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Arevalo v. State

United States District Court, D. Nevada

April 26, 2017

ANDREW AREVALO, Plaintiff,
v.
STATE OF NEVADA et al., Defendants.

          ORDER

          ROBERT C. LONES United States District Judge.

         This case arises out of the use of a shotgun to break up a fight between two prisoners. Pending before the Court is the Magistrate Judge's Report & Recommendation (“R&R”) on Defendants' motion to dismiss or for summary judgment. The Magistrate Judge recommends dismissing the claims against Defendant Dustin Mumpower and the individual capacity claims against Defendant Dwight Neven. Plaintiff has not opposed dismissal in that regard. The Magistrate Judge recommends denying the motion as to the official capacity claims against Neven. Finally, the Magistrate Judge recommends dismissing the State of Nevada and the Nevada Department of Corrections (“NDOC”) without prejudice under Rule 4(m).

         The Court agrees with the R&R except as otherwise stated. The Court respectfully disagrees that the claims against Neven in his official capacity should proceed. As the warden of High Desert State Prison (“HDSP”), Neven is alleged to be liable for implementing the NDOC policy permitting excessive force. There is no general supervisory liability under 42 U.S.C. § 1983. E.g., Chudacoff v. Univ. Med. Ctr. of S. Nev., 649 F.3d 1143, 1151 (9th Cir. 2011) (citing Monell v. Dep't of Soc. Servs., 436 U.S. 658, 692 (1978)). A supervisor can be held liable under § 1983 if he directly sets into motion the particular violation at issue or refuses to stop particular actions of which he is or should be aware. See Starr v. Baca, 652 F.3d 1202, 1205-07 (9th Cir. 2011). But there must be a specific policy implemented by a supervisory defendant or a specific event instigated by him. Hydrick v. Hunter, 669 F.3d 937, 942 (9th Cir. 2012). Plaintiff does not allege that Neven instigated the event at issue, but only that he implemented a policy leading to it. Where a supervisor is not directly involved in a wrongful act, there must be “a sufficient causal connection between the supervisor's wrongful conduct and the constitutional violation.” Crowley v. Bannister, 734 F.3d 967, 977 (9th Cir. 2013) (quoting Snow v. McDaniel, 681 F.3d 978, 989 (9th Cir.2012) (quoting Hansen v. Black, 885 F.2d 642, 646 (9th Cir. 1989))). Under that theory, “[s]upervisory liability exists . . . if supervisory officials implement a policy so deficient that the policy ‘itself is a repudiation of constitutional rights' and is ‘the moving force of a constitutional violation.'” Id. (quoting Hansen, 885 F.2d at 646 (quoting Thompkins v. Belt, 828 F.2d 298, 304 (5th Cir. 1987))) (first alteration in original).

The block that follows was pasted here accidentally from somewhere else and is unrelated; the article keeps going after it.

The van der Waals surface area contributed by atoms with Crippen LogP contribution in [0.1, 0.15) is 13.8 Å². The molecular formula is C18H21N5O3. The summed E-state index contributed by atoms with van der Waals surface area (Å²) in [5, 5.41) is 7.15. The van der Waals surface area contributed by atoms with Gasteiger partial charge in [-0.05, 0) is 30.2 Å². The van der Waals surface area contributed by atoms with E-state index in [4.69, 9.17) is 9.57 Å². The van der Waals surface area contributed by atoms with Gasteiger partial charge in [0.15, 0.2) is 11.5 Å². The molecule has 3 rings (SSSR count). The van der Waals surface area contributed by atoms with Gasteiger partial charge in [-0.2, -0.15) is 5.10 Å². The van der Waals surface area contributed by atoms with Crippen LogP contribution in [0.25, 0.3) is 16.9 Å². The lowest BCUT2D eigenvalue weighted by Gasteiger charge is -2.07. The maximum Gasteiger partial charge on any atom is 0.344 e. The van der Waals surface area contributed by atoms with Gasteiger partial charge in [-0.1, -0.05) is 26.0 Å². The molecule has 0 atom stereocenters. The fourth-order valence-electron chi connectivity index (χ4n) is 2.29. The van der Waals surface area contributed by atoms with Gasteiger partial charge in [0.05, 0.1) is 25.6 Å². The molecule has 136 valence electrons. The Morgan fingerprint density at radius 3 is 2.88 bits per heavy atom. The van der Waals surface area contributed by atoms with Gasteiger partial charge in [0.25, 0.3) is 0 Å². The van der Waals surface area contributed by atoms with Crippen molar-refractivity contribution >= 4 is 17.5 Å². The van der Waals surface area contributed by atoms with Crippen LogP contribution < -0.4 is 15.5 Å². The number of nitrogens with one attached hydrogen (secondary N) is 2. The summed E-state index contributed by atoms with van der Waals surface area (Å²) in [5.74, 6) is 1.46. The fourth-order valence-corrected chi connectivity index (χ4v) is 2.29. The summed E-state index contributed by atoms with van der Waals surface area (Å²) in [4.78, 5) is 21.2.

Plaintiff alleges that NDOC Administrative Regulation (“AR”) 405 is unconstitutional. (See Am. Compl. ¶¶ 45-46, ECF No. 64). But an examination of AR 405 shows it not to be unconstitutional with respect to excessive force. See AR 405.01, at 3, http://doc.nv.gov/ uploadedFiles/docnvgov/content/About/Administrative-Regulations/AR%20405%20Use%20of %20Force%20Final%2011-15-16.pdf (“It is the policy of the NDOC to authorize the use of physical force when and only to the extent that it is reasonably believed to be necessary as specified in these rules. Staff is authorized to use that amount of force that is objectively reasonable to overcome a threat thereby minimizing the risk of injury to the officer, the threat and the public.”). Lethal force may only be used “upon the reasonable belief that staff life or safety, or the life or safety of another, is in imminent jeopardy of death or substantial bodily harm given the totality of the circumstances known to the officer at the time . . . .” See AR 405.06, at 9. The regulation is insulated from a facial constitutional challenge under the Eighth Amendment by its own requirements of objective reasonableness. To the extent any individual Defendants acted unconstitutionally with respect to their use of force, they did not act in accordance with AR 405, and Neven therefore cannot be held liable for those Defendants' actions as a supervisor based on his implementation of AR 405. Plaintiff also appears to allege that despite AR 405, Neven instituted a de facto policy that permitted force beyond what AR 405 permitted, which if true might support a claim against him. See Amnesty Am. v. Town of W. Hartford, 361 F.3d 113, 127 n.7 (2nd Cir. 2004) (Sotomayor, J.).

         But Plaintiff has agreed to dismissal of the individual capacity claims against Neven, and Plaintiff can obtain only injunctive relief against Neven in his official capacity. Plaintiff has not alleged facts supporting standing to seek such relief. An extended quotation from the controlling Supreme Court case with analogous facts is helpful: